HH Champion (Henry Hyde Champion; January 22, 1859 - April 30, 1928)was a British Christian Socialist social reformer.

In 1888, Champion joined with Annie Besant and her socialist journal, The Link, Catherine Booth and William Booth to help the Matchgirls Union defeat the Bryant & May company (Matchgirls Strike of 1888). He was the first to publish a book by George Bernard Shaw (Cashel Byron's Profession, 1886). In 1889 Champion emerged with Ben Tillett, Tom Mann and John Burns as one of the leaders of the London Dock Strike.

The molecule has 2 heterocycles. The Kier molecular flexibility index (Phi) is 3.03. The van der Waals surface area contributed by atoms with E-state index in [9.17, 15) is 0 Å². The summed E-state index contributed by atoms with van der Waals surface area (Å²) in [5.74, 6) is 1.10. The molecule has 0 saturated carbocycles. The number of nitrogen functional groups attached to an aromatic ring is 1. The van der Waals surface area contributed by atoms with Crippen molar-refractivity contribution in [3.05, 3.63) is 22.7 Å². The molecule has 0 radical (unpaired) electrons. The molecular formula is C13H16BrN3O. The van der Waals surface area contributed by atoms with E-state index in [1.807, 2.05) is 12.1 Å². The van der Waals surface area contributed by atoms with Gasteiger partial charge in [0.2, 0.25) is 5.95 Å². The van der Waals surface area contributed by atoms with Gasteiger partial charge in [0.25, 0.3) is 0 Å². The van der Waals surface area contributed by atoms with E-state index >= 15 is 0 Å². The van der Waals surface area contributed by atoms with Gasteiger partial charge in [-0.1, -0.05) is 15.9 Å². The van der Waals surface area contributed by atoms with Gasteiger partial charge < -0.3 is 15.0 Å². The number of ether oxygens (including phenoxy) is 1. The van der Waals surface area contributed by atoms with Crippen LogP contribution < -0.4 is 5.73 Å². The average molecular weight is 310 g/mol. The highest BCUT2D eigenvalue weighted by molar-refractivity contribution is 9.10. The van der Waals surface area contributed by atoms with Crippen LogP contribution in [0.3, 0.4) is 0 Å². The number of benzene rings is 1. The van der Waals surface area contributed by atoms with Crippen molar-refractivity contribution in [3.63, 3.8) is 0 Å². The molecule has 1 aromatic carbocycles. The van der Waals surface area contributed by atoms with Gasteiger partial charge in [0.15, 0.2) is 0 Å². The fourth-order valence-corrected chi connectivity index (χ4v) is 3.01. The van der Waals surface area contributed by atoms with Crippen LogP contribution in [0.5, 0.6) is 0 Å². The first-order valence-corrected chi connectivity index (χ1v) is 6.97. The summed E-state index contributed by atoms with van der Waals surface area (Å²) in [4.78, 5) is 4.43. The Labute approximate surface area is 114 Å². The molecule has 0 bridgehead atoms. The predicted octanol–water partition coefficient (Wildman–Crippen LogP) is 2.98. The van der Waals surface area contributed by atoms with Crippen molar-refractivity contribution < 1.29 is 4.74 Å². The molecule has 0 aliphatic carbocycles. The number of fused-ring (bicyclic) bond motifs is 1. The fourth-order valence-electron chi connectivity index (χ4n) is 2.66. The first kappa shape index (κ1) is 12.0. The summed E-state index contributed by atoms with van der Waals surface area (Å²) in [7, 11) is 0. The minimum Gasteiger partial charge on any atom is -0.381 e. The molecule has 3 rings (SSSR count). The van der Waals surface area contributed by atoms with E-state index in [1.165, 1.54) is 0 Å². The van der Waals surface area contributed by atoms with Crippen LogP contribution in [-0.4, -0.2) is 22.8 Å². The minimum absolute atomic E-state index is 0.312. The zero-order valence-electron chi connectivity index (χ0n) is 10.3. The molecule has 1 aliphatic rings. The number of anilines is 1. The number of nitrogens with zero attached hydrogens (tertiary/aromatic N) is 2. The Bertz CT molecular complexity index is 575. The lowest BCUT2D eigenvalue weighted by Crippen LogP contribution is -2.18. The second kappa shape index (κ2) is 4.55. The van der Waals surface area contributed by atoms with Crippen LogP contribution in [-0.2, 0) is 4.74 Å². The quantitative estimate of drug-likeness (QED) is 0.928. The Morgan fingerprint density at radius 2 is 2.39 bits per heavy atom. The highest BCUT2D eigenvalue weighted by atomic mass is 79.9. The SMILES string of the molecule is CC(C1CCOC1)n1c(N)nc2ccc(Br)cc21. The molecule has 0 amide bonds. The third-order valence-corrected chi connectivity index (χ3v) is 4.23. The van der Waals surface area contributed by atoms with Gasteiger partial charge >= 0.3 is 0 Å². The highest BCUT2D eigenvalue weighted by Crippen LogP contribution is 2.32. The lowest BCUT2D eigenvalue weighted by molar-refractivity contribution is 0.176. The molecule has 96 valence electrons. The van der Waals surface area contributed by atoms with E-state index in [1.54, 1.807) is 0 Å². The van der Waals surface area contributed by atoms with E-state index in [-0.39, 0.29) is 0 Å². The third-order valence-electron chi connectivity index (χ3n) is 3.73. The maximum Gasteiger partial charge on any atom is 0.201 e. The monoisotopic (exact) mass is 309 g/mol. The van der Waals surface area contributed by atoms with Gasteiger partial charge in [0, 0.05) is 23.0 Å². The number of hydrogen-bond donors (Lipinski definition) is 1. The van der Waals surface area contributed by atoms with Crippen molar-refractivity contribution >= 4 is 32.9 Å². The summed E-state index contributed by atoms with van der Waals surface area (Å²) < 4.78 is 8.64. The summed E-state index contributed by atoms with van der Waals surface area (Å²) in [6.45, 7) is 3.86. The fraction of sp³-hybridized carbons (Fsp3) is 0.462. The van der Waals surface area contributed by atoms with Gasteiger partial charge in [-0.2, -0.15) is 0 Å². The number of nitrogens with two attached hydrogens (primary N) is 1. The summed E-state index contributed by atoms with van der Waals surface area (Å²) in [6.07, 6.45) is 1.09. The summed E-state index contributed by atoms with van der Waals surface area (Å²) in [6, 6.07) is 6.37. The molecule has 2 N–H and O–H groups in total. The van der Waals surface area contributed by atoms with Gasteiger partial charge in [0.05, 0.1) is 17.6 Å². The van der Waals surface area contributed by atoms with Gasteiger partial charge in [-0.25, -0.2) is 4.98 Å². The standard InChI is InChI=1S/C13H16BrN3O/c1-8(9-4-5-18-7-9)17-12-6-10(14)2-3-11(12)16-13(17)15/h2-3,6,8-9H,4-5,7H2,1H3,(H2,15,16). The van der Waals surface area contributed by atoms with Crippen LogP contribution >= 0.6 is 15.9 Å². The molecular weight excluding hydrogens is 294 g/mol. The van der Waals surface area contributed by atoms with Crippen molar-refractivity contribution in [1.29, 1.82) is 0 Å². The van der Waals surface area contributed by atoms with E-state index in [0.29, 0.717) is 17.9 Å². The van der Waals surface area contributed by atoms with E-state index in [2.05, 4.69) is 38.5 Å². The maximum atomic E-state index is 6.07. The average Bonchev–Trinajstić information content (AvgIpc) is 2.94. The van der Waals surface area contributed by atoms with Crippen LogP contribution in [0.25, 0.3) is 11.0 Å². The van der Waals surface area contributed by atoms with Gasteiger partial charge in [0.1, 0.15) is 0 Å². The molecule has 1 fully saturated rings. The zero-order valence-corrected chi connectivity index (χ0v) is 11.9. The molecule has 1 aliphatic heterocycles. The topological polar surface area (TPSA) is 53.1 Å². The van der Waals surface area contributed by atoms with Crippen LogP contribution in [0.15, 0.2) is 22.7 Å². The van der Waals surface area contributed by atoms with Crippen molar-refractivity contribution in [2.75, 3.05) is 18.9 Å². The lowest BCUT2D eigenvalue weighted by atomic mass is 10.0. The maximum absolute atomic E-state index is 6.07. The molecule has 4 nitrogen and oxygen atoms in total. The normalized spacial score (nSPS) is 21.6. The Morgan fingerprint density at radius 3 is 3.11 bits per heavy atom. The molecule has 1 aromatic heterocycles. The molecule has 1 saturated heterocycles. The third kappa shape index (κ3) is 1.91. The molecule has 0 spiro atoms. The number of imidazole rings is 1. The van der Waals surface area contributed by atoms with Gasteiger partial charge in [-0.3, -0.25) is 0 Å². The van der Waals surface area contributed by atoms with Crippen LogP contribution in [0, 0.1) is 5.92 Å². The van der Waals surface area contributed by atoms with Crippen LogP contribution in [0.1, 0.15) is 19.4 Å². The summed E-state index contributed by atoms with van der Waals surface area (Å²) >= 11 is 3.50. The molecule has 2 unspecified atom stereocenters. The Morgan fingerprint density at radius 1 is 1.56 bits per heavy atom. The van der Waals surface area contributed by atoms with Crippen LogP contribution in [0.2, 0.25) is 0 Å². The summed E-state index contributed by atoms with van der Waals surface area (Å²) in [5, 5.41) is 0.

Disillusioned with his colleagues by 1894, he left the Independent Labour Party and emigrated to Australia where he stayed until his death. Like The Bulletin of Sydney, his journal, Champion, published from Melbourne, was a significant influence on culture and radical politics of the time.

His obituary in The Times of May 2, 1928, said: "Champion was an exceedingly able writer and the wielder of a caustic pen. He had, however, the temperament of an aristocrat and an inborn sympathy with Conservative traditions, both of which prevented him from really understanding and sympathizing with the minds of the masses whom he endeavoured to lead."